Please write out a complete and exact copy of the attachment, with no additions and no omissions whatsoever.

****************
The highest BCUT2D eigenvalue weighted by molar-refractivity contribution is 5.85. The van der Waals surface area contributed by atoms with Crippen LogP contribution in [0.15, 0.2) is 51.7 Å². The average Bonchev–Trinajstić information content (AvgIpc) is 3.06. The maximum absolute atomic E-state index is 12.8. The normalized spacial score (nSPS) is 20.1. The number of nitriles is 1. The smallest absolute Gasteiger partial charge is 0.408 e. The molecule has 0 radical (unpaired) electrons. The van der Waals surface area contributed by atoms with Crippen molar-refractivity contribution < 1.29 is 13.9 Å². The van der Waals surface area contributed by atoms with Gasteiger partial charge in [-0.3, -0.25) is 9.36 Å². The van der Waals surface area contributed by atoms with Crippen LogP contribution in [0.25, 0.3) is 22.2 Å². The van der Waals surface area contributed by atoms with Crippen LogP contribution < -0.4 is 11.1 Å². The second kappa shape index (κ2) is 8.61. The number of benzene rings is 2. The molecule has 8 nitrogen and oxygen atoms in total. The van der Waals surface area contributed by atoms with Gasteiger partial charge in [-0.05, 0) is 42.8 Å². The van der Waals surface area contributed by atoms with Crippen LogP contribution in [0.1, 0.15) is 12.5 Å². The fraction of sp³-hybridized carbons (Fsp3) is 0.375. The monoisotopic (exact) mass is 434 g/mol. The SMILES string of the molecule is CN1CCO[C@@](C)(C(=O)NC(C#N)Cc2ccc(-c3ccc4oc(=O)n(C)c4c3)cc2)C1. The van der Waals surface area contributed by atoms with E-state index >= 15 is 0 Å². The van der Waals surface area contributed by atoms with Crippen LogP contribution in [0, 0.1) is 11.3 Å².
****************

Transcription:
The highest BCUT2D eigenvalue weighted by molar-refractivity contribution is 5.85. The van der Waals surface area contributed by atoms with Crippen LogP contribution in [0.15, 0.2) is 51.7 Å². The average Bonchev–Trinajstić information content (AvgIpc) is 3.06. The maximum absolute atomic E-state index is 12.8. The normalized spacial score (nSPS) is 20.1. The number of nitriles is 1. The smallest absolute Gasteiger partial charge is 0.408 e. The molecule has 0 radical (unpaired) electrons. The van der Waals surface area contributed by atoms with Crippen molar-refractivity contribution < 1.29 is 13.9 Å². The van der Waals surface area contributed by atoms with Gasteiger partial charge in [-0.3, -0.25) is 9.36 Å². The van der Waals surface area contributed by atoms with Crippen LogP contribution in [0.25, 0.3) is 22.2 Å². The van der Waals surface area contributed by atoms with Crippen LogP contribution < -0.4 is 11.1 Å². The second kappa shape index (κ2) is 8.61. The number of benzene rings is 2. The molecule has 8 nitrogen and oxygen atoms in total. The van der Waals surface area contributed by atoms with Gasteiger partial charge in [-0.05, 0) is 42.8 Å². The van der Waals surface area contributed by atoms with Crippen LogP contribution in [0.1, 0.15) is 12.5 Å². The fraction of sp³-hybridized carbons (Fsp3) is 0.375. The monoisotopic (exact) mass is 434 g/mol. The SMILES string of the molecule is CN1CCO[C@@](C)(C(=O)NC(C#N)Cc2ccc(-c3ccc4oc(=O)n(C)c4c3)cc2)C1. The van der Waals surface area contributed by atoms with E-state index >= 15 is 0 Å². The van der Waals surface area contributed by atoms with Crippen LogP contribution in [0, 0.1) is 11.3 Å².